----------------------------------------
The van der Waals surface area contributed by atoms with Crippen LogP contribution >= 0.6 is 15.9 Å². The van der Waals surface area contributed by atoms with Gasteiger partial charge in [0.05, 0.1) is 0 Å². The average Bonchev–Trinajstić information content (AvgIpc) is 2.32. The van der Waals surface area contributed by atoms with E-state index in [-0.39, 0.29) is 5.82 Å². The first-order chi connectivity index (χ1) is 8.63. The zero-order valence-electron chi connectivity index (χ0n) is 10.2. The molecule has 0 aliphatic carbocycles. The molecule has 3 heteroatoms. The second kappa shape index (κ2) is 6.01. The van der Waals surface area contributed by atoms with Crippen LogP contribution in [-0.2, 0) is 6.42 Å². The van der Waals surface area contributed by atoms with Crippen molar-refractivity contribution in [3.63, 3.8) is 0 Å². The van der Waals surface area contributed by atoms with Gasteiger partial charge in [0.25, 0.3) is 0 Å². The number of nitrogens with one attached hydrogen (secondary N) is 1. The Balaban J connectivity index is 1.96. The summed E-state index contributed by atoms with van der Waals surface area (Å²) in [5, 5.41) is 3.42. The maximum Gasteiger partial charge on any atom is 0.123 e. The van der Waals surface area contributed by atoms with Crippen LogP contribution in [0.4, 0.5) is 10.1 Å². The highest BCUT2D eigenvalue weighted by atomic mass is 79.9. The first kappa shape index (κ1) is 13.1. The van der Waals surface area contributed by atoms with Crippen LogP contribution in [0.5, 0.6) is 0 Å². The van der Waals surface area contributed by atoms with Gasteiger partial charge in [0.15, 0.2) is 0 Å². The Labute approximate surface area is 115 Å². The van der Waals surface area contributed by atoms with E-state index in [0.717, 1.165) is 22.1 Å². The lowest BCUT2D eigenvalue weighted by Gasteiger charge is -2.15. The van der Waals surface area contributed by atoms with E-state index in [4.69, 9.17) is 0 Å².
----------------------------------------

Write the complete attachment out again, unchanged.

The van der Waals surface area contributed by atoms with Crippen LogP contribution >= 0.6 is 15.9 Å². The van der Waals surface area contributed by atoms with Gasteiger partial charge in [0.05, 0.1) is 0 Å². The average Bonchev–Trinajstić information content (AvgIpc) is 2.32. The van der Waals surface area contributed by atoms with E-state index in [-0.39, 0.29) is 5.82 Å². The first-order chi connectivity index (χ1) is 8.63. The zero-order valence-electron chi connectivity index (χ0n) is 10.2. The molecule has 0 aliphatic carbocycles. The molecule has 3 heteroatoms. The second kappa shape index (κ2) is 6.01. The van der Waals surface area contributed by atoms with Crippen LogP contribution in [-0.2, 0) is 6.42 Å². The van der Waals surface area contributed by atoms with Crippen molar-refractivity contribution in [3.63, 3.8) is 0 Å². The van der Waals surface area contributed by atoms with Gasteiger partial charge in [0.25, 0.3) is 0 Å². The number of nitrogens with one attached hydrogen (secondary N) is 1. The Balaban J connectivity index is 1.96. The summed E-state index contributed by atoms with van der Waals surface area (Å²) in [5, 5.41) is 3.42. The maximum Gasteiger partial charge on any atom is 0.123 e. The van der Waals surface area contributed by atoms with Crippen LogP contribution in [0.4, 0.5) is 10.1 Å². The highest BCUT2D eigenvalue weighted by atomic mass is 79.9. The first kappa shape index (κ1) is 13.1. The van der Waals surface area contributed by atoms with Crippen LogP contribution in [0.5, 0.6) is 0 Å². The van der Waals surface area contributed by atoms with Gasteiger partial charge in [0.15, 0.2) is 0 Å². The Labute approximate surface area is 115 Å². The van der Waals surface area contributed by atoms with E-state index in [0.717, 1.165) is 22.1 Å². The lowest BCUT2D eigenvalue weighted by Gasteiger charge is -2.15. The van der Waals surface area contributed by atoms with E-state index in [4.69, 9.17) is 0 Å².